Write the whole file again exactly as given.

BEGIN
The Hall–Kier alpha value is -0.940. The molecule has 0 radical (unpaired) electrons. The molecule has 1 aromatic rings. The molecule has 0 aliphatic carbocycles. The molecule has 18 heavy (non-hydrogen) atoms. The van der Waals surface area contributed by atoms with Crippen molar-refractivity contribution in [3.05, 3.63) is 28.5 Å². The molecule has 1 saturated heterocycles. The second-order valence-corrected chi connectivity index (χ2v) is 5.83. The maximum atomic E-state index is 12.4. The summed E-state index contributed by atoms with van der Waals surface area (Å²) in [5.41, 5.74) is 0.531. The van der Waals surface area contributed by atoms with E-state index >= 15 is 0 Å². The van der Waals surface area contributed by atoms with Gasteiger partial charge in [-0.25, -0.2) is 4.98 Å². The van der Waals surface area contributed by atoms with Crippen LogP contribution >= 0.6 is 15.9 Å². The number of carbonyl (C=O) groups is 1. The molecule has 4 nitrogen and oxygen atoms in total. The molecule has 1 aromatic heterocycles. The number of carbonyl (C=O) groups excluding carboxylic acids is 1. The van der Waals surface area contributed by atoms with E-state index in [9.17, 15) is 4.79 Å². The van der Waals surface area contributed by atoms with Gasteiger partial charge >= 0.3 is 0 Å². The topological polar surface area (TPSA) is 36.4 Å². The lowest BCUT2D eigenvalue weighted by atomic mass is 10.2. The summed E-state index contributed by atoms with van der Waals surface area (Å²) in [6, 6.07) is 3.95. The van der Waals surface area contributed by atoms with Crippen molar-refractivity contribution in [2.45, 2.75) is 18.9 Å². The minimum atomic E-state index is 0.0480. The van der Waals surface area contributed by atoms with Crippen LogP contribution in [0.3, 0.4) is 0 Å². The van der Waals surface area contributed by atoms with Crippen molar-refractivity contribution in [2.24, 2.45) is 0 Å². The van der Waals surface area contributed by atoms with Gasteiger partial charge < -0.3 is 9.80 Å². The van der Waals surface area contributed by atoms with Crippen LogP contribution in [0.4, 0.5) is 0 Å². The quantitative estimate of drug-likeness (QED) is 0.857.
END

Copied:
The Hall–Kier alpha value is -0.940. The molecule has 0 radical (unpaired) electrons. The molecule has 1 aromatic rings. The molecule has 0 aliphatic carbocycles. The molecule has 18 heavy (non-hydrogen) atoms. The van der Waals surface area contributed by atoms with Crippen molar-refractivity contribution in [3.05, 3.63) is 28.5 Å². The molecule has 1 saturated heterocycles. The second-order valence-corrected chi connectivity index (χ2v) is 5.83. The maximum atomic E-state index is 12.4. The summed E-state index contributed by atoms with van der Waals surface area (Å²) in [5.41, 5.74) is 0.531. The van der Waals surface area contributed by atoms with E-state index >= 15 is 0 Å². The van der Waals surface area contributed by atoms with Gasteiger partial charge in [-0.25, -0.2) is 4.98 Å². The van der Waals surface area contributed by atoms with Crippen LogP contribution >= 0.6 is 15.9 Å². The number of carbonyl (C=O) groups is 1. The molecule has 4 nitrogen and oxygen atoms in total. The molecule has 1 aromatic heterocycles. The number of carbonyl (C=O) groups excluding carboxylic acids is 1. The van der Waals surface area contributed by atoms with E-state index in [9.17, 15) is 4.79 Å². The van der Waals surface area contributed by atoms with Gasteiger partial charge >= 0.3 is 0 Å². The topological polar surface area (TPSA) is 36.4 Å². The lowest BCUT2D eigenvalue weighted by atomic mass is 10.2. The summed E-state index contributed by atoms with van der Waals surface area (Å²) in [6, 6.07) is 3.95. The van der Waals surface area contributed by atoms with Crippen molar-refractivity contribution in [2.45, 2.75) is 18.9 Å². The minimum atomic E-state index is 0.0480. The van der Waals surface area contributed by atoms with Crippen LogP contribution in [0.3, 0.4) is 0 Å². The van der Waals surface area contributed by atoms with Crippen molar-refractivity contribution in [2.24, 2.45) is 0 Å². The van der Waals surface area contributed by atoms with Gasteiger partial charge < -0.3 is 9.80 Å². The van der Waals surface area contributed by atoms with Crippen LogP contribution in [0.4, 0.5) is 0 Å². The quantitative estimate of drug-likeness (QED) is 0.857.